Credit Suisse can’t catch a break.

In the latest piece of troubling news, the beleaguered Swiss bank has delayed the publication of its 2022 annual report following a “late call” from the US Securities and Exchange Commission on Wednesday evening.

The SEC got in touch over revisions the bank had previously made to its cash flow statements for 2019 and 2020, Credit Suisse said in a statement Thursday.

Shares in the bank, which have been trading around record lows, slid 5%.

[The bank has a major technology presence in the Research Triangle area of N.C.]

Credit Suisse is hiring in Triangle but CEO calls financials ‘completely unacceptable’

“Management believes it is prudent to briefly delay the publication of its accounts in order to understand more thoroughly the comments received,” the company said.

Credit Suisse added that its 2022 financial results were not impacted. Those revealed the biggest annual loss since the financial crisis in 2008, laying bare the scale of the challenge the bank faces as it attempts a turnaround.

Thursday’s news underscores that challenge and will also add to concerns about governance at Credit Suisse. It is already in the crosshairs of Switzerland’s financial regulator, which is reportedly looking into comments the lender’s chairman made about the health of its finances.

Customers withdrew 111 billion Swiss francs ($121 billion) in the final three months of 2022, when the bank was hit by social media speculation that it was on the brink of collapse.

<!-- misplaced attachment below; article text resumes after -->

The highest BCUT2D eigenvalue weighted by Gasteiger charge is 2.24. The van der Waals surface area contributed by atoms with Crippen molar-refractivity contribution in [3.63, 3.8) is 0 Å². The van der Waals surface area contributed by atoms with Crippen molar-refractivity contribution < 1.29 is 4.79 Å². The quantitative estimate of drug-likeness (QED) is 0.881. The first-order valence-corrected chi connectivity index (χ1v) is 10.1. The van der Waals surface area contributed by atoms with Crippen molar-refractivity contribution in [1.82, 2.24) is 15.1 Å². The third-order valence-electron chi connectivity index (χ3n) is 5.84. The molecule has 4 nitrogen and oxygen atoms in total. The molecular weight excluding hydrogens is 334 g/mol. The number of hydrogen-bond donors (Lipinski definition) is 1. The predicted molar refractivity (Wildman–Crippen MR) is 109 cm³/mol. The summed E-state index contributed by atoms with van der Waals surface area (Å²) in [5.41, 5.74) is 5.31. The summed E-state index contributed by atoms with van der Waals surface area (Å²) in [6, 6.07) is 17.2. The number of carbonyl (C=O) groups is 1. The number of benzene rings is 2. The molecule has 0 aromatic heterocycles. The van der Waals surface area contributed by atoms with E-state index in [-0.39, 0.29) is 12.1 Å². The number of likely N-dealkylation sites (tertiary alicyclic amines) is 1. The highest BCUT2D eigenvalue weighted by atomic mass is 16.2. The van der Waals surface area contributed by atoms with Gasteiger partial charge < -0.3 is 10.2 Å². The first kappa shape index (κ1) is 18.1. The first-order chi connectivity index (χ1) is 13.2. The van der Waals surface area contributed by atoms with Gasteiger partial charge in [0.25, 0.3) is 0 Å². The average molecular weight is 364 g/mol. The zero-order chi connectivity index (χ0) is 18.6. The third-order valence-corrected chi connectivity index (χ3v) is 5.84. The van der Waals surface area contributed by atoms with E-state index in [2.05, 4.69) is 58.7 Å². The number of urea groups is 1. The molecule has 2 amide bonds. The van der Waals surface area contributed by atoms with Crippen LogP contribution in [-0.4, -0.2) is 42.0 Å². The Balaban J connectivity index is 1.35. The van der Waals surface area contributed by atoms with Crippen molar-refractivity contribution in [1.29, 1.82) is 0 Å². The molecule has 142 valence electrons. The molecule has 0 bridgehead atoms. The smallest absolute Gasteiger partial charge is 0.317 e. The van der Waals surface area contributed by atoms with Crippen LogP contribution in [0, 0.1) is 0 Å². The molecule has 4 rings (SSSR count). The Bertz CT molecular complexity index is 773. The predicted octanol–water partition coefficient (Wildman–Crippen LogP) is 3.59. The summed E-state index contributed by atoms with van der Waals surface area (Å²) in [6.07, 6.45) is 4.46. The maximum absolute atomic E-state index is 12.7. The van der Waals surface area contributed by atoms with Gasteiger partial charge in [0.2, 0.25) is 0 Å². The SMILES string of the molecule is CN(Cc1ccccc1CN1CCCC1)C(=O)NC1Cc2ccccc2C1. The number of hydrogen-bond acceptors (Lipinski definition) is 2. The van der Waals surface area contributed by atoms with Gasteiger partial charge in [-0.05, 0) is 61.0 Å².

The rumors, which sparked a selloff in the lender’s shares, followed a series of missteps and compliance failures that have hurt the bank’s reputation and profit, as well as costing top executives their jobs.

Finma, the Swiss regulator, is seeking to establish the extent to which Axel Lehmann, and other bank representatives, were aware that clients were still withdrawing funds when he told reporters that outflows had stopped, Reuters reported last month, citing people familiar with the matter.

Credit Suisse made ‘serious breach’ of law, Swiss regulator says

Finma declined to comment and Credit Suisse told CNN it did not “comment on speculation.”

In October, Credit Suisse embarked on a “radical” restructuring plan that entails cutting 9,000 full-time jobs, spinning off its investment bank and focusing on wealth management.

“We have a clear plan to create a new Credit Suisse and intend to continue to deliver on our three-year strategic transformation by reshaping our portfolio, reallocating capital, right-sizing our cost base, and building on our leading franchises,” CEO Ulrich Körner said on February 9.

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